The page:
Two US warships sail through Taiwan Strait amid China trade war: officials

Two U.S. Navy guided-missile destroyers sailed through the Taiwan Strait separating mainland China from the island of Taiwan, a message likely to stoke more tensions between Washington and Beijing amid an ongoing trade war.

The American destroyers Mustin and Benfold, both based in Japan, transited the strait from south to northeast beginning at roughly 9 pm ET Friday night and will conclude mid-afternoon Saturday around 5 p.m. ET, according to three U.S. defense officials who spoke on the condition of anonymity because they were not authorized to speak with the media. The development was first reported by Taiwan News.

There was no immediate response from U.S. Pacific Command.

It was the first time since July 2017 that a U.S. warship transited the strait. USS Mustin is part of the USS Ronald Reagan aircraft carrier strike group, which has been patrolling the South China Sea in recent weeks.

The U.S. Navy opted not to send an aircraft carrier through the strait. The last time a U.S. aircraft carrier sailed through the strait was 2007 during the George W. Bush administration.

Last week, Defense Secretary Jim Mattis visited Beijing for the first time. It was the first visit by a defense chief in four years.

The USS Mustin.

The USS Mustin. (US Navy)

The Trump administration has been at odds with Beijing over its military build up of man-made islands in the South China Sea. Mattis accused the Chinese of breaking a promise by China’s president not to “militarize” the islands during a White House visit in 2015. The two nations have also been at odds for years over Taiwan.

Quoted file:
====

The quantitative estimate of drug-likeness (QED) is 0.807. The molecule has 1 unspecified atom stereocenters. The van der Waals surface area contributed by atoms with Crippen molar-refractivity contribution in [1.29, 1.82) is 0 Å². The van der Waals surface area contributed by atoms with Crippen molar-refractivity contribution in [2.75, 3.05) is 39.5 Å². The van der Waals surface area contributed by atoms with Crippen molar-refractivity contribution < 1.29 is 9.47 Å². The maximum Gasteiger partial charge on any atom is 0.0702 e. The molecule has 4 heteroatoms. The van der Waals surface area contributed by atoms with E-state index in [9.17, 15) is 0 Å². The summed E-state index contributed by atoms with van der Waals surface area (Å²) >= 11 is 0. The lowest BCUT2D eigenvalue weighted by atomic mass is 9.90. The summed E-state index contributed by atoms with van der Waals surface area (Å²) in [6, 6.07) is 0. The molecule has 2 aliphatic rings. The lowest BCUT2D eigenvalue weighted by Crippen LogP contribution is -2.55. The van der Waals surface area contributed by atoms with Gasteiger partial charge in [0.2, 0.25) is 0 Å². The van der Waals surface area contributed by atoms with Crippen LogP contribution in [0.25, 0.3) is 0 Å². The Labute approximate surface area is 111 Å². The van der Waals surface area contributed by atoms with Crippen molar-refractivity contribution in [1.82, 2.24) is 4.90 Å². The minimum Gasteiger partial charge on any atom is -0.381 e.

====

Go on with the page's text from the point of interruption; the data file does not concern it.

The Navy move comes amid a growing trade war between the U.S. and China. The Trump administration has imposed 25 percent duties on $34 billion of Chinese imports, the first of a number of potential tariff increases. In response the Chinese Foreign Ministry said "retaliatory tariffs" also took effect, but did not provide further details.

The U.S. has also leaned heavily on China to help impose sanctions on North Korea in a bid to get the rogue communist regime to scrap its nuclear weapons program. The two warships sailed through the strait while Secretary of State Mike Pompeo was in Pyongyang meeting senior North Korean leaders.

Fox News had agreed to hold the story of the transit until both U.S. warships were out of harms way.

There was no immediate response from the Chinese military in the region according to U.S. officials.

The Associated Press contributed to this report.